Other Poorly Planned Murders and Why Guns ‘N’ Roses Song “Used to Love Her” Is Not an Ideal Pick to Buy When Thinking of Murdering Your Spouse

Justin Barber is serving a life sentence after allegedly murdering his wife. Justin claimed to have been attacked by an unknown assailant who proceeded to shoot his wife while the couple were walking on a beach in Guana River State Park, North Florida, on August 17, 2002.

An expert testified in Justin’s case that he downloaded the song “Used to Love Her,” which contains the lyrics “I used to love her, but I had to kill her. I had to put her six feet under.” Prosecutors successfully argued that the lyrics were eerily similar to what happened when April Barber was killed, playing the song to the jury who later convicted Justin. This case has a clear lesson for would be murderers, even a song can be construed by the prosecution as a showing of the defendant’s state of mind prior to committing murder.

The Dan Markel Murder Case involves a murder for hire scheme where FSU Law Professor Dan Markel was murdered in his own home over a possible custody battle. Although the murder of Dan Markel occurred almost 8 years ago, new developments in his case has the alleged shooter Sigfredo Garcia’s girlfriend, Katherine Magbanua facing a retrial for her possible involvement in the murder-for-hire plot. While the story has as many twist and turns as a good thriller novel, the message is clear, do not involve family, friends, or ex-boyfriends when thinking of murdering your spouse.

To read more about the current developments in this case, head over to our blog here.

Criminal Repercussion for Murdering your Spouse in Florida

Florida Statute Chapter 782 covers homicide, with various subsections ranging from possible defenses to what constitute the crime of murder. A conviction of a homicide, or the attempt of committing a homicide, is considered a violent crime in Florida.

Under Florida Statute Section 782.04, a first-degree murder charge is one of the harshest in the state of Florida, resulting in possible life in prison or the potential of the death penalty.

For a charge of First-Degree Premeditated Murder, the prosecutor needs to prove the following during trial:

  • The Victim is dead.
  • The death was caused by the criminal act of the defendant.
    • An “act” includes a series of related actions rising from and performed by a single design or purpose.
  • There was a premeditated killing of victim.
    • “Killing with premeditation” is killing after consciously deciding to do so.  The decision must be present in the mind at the time of the killing.  The law does not fix the exact period of time that must pass between the formation of the premeditated intent to kill and the killing.  The period of time must be long enough to allow reflection by the defendant.  The premeditated intent to kill must be formed before the killing.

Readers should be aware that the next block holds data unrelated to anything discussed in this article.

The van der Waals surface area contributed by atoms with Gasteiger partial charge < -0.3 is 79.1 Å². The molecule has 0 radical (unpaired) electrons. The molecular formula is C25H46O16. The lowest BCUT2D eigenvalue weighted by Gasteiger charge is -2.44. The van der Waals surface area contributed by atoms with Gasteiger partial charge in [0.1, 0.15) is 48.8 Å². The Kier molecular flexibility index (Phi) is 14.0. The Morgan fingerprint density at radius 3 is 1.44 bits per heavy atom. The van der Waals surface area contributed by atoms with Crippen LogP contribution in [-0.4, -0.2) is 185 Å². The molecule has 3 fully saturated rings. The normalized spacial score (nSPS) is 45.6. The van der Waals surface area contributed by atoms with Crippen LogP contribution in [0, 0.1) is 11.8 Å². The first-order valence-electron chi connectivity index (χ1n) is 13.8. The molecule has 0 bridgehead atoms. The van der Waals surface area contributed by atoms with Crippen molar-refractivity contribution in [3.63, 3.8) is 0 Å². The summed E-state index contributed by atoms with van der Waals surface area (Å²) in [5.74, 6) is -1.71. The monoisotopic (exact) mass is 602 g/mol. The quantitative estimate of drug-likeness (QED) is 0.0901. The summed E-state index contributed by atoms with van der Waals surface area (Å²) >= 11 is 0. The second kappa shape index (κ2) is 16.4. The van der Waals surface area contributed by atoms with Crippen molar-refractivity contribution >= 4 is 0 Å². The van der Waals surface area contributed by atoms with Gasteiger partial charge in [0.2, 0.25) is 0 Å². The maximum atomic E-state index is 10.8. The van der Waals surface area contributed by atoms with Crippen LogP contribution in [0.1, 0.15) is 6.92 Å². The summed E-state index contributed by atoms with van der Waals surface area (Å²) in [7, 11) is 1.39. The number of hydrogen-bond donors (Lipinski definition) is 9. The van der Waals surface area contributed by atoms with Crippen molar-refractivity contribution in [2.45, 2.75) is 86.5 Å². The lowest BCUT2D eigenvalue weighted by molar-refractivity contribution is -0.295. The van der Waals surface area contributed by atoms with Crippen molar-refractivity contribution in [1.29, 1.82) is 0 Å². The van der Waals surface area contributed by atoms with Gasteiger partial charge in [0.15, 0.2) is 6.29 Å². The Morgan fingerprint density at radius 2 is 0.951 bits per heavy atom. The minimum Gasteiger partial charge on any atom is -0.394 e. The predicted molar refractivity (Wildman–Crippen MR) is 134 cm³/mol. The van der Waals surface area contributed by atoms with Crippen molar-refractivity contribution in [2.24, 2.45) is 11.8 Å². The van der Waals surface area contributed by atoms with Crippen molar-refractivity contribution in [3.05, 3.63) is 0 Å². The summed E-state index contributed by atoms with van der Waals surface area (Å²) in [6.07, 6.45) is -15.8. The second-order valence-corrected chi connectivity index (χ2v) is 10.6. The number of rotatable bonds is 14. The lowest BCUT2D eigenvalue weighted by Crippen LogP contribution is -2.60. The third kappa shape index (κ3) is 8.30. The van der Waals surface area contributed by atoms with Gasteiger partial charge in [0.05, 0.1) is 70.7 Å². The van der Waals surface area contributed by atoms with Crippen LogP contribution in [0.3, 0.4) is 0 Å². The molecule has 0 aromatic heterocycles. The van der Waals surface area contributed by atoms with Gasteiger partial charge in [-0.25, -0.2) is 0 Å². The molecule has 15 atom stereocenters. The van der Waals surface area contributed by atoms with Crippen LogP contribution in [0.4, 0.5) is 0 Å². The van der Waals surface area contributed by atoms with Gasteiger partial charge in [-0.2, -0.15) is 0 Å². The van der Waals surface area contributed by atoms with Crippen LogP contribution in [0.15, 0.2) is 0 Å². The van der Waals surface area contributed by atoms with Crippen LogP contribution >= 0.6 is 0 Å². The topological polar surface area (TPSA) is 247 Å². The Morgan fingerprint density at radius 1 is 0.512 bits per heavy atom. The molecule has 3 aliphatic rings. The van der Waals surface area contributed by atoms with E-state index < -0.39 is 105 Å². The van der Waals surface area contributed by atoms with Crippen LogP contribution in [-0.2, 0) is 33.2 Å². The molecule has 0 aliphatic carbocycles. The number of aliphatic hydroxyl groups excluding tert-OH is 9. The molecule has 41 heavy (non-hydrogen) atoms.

• The issue of premeditation must be determined by jurors using the facts presented in the case.

While there are possible defenses to such violent crimes, including self-defense, defense to others, or defense of property, it is important to understand the law to know if the defenses may be applicable in your situation.

To read more about murder and violent crimes, you can find our blog on them here.

Finding a Defense Attorney in Tallahassee, Florida

While murdering your spouse should never be an option you are considering, if you ever find yourself fantasizing about it remember:

  • Don’t write about stories about it,
  • Don’t post about it online,
  • Don’t sing about it where anyone could here you, and
  • Don’t even download a song with lyrics about it!

Remember, “hypothetical” speech is nothing more than ammunition for the prosecution.

If you or a loved one have been accused of any crime in Florida, it is extremely important to prioritize reaching out to a skilled Florida defense attorney in your area. Understanding the harsh penalties that come with a criminal conviction is just as important as working towards a strong defense. Don Pumphrey and his team at Pumphrey Law Firm have experience representing clients all across Leon County and the state of Florida for various criminal charges. We understand how stressful dealing with a criminal charge can be, and we will work tirelessly to try to ensure your freedom. Call (850) 681-7777 or leave an online message today for a free consultation.

Written by Jesus Lozano